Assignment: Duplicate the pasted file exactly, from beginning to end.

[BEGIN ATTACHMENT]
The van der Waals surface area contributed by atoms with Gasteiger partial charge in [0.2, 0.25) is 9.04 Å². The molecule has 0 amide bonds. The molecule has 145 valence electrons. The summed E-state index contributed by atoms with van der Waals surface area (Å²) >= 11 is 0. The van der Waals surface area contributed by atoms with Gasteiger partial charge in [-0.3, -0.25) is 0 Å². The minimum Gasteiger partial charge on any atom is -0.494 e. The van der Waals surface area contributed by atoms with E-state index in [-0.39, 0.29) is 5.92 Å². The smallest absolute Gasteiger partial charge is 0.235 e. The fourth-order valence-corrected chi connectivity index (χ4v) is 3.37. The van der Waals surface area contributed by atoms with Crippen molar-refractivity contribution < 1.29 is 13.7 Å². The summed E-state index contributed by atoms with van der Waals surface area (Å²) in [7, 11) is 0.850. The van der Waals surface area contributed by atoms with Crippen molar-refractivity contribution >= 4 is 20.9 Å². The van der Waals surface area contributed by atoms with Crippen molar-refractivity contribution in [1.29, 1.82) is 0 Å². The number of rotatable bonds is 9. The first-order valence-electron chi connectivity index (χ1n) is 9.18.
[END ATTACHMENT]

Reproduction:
The van der Waals surface area contributed by atoms with Gasteiger partial charge in [0.2, 0.25) is 9.04 Å². The molecule has 0 amide bonds. The molecule has 145 valence electrons. The summed E-state index contributed by atoms with van der Waals surface area (Å²) >= 11 is 0. The van der Waals surface area contributed by atoms with Gasteiger partial charge in [-0.3, -0.25) is 0 Å². The minimum Gasteiger partial charge on any atom is -0.494 e. The van der Waals surface area contributed by atoms with E-state index in [-0.39, 0.29) is 5.92 Å². The smallest absolute Gasteiger partial charge is 0.235 e. The fourth-order valence-corrected chi connectivity index (χ4v) is 3.37. The van der Waals surface area contributed by atoms with Crippen molar-refractivity contribution < 1.29 is 13.7 Å². The summed E-state index contributed by atoms with van der Waals surface area (Å²) in [7, 11) is 0.850. The van der Waals surface area contributed by atoms with Crippen molar-refractivity contribution >= 4 is 20.9 Å². The van der Waals surface area contributed by atoms with Crippen molar-refractivity contribution in [1.29, 1.82) is 0 Å². The number of rotatable bonds is 9. The first-order valence-electron chi connectivity index (χ1n) is 9.18.